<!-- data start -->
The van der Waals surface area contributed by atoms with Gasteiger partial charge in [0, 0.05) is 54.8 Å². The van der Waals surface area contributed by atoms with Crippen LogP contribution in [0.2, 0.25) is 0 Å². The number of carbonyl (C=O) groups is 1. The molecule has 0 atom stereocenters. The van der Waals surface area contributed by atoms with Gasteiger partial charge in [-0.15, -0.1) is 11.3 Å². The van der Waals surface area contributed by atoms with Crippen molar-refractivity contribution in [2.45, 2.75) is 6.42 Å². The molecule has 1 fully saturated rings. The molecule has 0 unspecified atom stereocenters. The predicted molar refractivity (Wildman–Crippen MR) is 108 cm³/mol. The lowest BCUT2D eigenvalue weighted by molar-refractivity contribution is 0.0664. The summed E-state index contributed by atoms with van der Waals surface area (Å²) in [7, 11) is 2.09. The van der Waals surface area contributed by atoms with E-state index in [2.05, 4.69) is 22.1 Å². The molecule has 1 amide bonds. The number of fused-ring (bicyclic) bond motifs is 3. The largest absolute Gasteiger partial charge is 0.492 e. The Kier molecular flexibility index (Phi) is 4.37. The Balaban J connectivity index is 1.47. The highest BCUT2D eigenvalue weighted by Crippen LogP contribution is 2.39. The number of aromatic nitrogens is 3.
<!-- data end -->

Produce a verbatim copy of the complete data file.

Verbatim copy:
The van der Waals surface area contributed by atoms with Gasteiger partial charge in [0, 0.05) is 54.8 Å². The van der Waals surface area contributed by atoms with Crippen LogP contribution in [0.2, 0.25) is 0 Å². The number of carbonyl (C=O) groups is 1. The molecule has 0 atom stereocenters. The van der Waals surface area contributed by atoms with Gasteiger partial charge in [-0.15, -0.1) is 11.3 Å². The van der Waals surface area contributed by atoms with Crippen molar-refractivity contribution in [2.45, 2.75) is 6.42 Å². The molecule has 1 fully saturated rings. The molecule has 0 unspecified atom stereocenters. The predicted molar refractivity (Wildman–Crippen MR) is 108 cm³/mol. The lowest BCUT2D eigenvalue weighted by molar-refractivity contribution is 0.0664. The summed E-state index contributed by atoms with van der Waals surface area (Å²) in [7, 11) is 2.09. The van der Waals surface area contributed by atoms with E-state index in [2.05, 4.69) is 22.1 Å². The molecule has 1 amide bonds. The number of fused-ring (bicyclic) bond motifs is 3. The largest absolute Gasteiger partial charge is 0.492 e. The Kier molecular flexibility index (Phi) is 4.37. The Balaban J connectivity index is 1.47. The highest BCUT2D eigenvalue weighted by Crippen LogP contribution is 2.39. The number of aromatic nitrogens is 3.